If I had to think today about what matters most to the Lord about our time here on earth, three things come to mind.

1. The relationship we develop with our Savior
2. The relationship we develop with our family
3. The relationship we develop with our fellow man (otherwise known as: service)

Mormon AidFor me at least, everything that Heavenly Father indicates He wants for me in this life are wrapped up in these three things. Yes, there are many more specific instructions that may not appear to be included in these three, but I’d bet the relationship is there whether it’s easily seen or not.

To this end He has provided us with specific instructions for each of these areas. I’m grateful for the proclamations on the Family and the Living Christ. In addition to the scriptures, these offer a great amount of insight into the first two areas.

But what about service? Why do I place that on my list above anything else? Well, as I’ve been thinking about it, I’ve remembered the many times in the scriptures that the Lord has emphasized helping and caring for others. Service was the entire focus of the Savior’s earthly ministry. Service matters to the Savior, it is what He requires His disciples to be eagerly engaged in and focused on.

When I think about accounting for my time here on earth, I think that there are a lot of things I may have been good at: like obeying the word of wisdom, or attending my meetings, but I think the first thing Heavenly Father will want to know is, “how have you treated My children?” Like any kind and concerned parent, His children are His first priority. We see that in the way He loves and cares for us. We should see that He holds each of His children with the same regard. Will it matter if we never got a speeding ticket or cheated on our taxes if we didn’t reach out to those around us? I don’t think how well we conquer the other commandments can make up for ignoring our fellow man in the process.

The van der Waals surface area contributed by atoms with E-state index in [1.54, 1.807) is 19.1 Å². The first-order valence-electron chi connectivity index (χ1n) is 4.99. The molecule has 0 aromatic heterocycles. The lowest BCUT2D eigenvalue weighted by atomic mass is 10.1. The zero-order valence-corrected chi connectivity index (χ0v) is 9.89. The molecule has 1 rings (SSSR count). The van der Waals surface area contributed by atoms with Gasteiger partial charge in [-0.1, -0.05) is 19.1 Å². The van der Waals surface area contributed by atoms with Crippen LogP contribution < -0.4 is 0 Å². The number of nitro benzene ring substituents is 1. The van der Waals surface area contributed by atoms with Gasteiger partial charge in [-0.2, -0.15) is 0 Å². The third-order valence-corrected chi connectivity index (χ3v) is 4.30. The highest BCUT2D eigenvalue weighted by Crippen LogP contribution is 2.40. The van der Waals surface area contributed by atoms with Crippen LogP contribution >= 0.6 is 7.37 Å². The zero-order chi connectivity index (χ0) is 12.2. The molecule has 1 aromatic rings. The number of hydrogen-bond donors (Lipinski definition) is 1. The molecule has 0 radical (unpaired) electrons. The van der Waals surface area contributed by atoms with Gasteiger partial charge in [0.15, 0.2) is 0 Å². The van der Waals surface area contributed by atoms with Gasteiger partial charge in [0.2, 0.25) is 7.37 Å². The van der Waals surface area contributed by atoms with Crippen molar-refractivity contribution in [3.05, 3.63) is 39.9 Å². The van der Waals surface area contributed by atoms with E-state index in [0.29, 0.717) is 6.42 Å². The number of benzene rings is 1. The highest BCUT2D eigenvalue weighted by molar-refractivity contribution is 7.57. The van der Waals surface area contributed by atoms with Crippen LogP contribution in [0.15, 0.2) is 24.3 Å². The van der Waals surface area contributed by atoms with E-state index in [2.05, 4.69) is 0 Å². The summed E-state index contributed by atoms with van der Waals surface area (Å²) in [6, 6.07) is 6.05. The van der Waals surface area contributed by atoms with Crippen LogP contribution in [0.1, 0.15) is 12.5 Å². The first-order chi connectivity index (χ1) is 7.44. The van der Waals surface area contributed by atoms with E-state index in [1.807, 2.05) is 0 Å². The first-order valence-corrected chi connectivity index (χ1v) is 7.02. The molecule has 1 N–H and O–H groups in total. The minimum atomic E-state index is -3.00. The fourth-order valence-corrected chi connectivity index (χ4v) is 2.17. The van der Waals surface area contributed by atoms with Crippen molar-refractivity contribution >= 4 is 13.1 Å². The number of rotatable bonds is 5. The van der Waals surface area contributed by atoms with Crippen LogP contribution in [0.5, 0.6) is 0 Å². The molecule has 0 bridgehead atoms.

For the member of The Church of Jesus Christ of Latter-day Saints, Chieko N. Okazaki states, “our real calling to be a compassionate Christian came when we stepped out of the waters of baptism.” (Chieko N. Okazaki- Rejoice in Every Good Thing)

That holds true for every individual who wishes to be a disciple of Christ. The moment we make that resolution and turn our lives over to His hands, each one of us is promising to serve Him, and our neighbor, as He sees fit.

That’s not to say it’s an easy thing to do. Service takes preparation. We each need to practice taking the focus off of ourselves and placing it on the Lord and the Spirit. When we do this we are able to find out what the Lord would have us do. This process of drawing away from ourselves and closer to the Savior is what opens our hearts and minds to who we can reach out to and how.

Mother Teresa said, “I’m a little pencil in the hands of God. He does the thinking. He does the writing. He does everything—and it’s really hard—sometimes it’s a broken pencil. He has to sharpen it a little more. But be a little instrument in His hands so that He can use you anytime, anywhere. … We have only to say Yes to Him.” (“Love: A Fruit Always in Season,” Daily Meditations, San Francisco: Ignatius Press, 1987, p. 243.)

About Alison P

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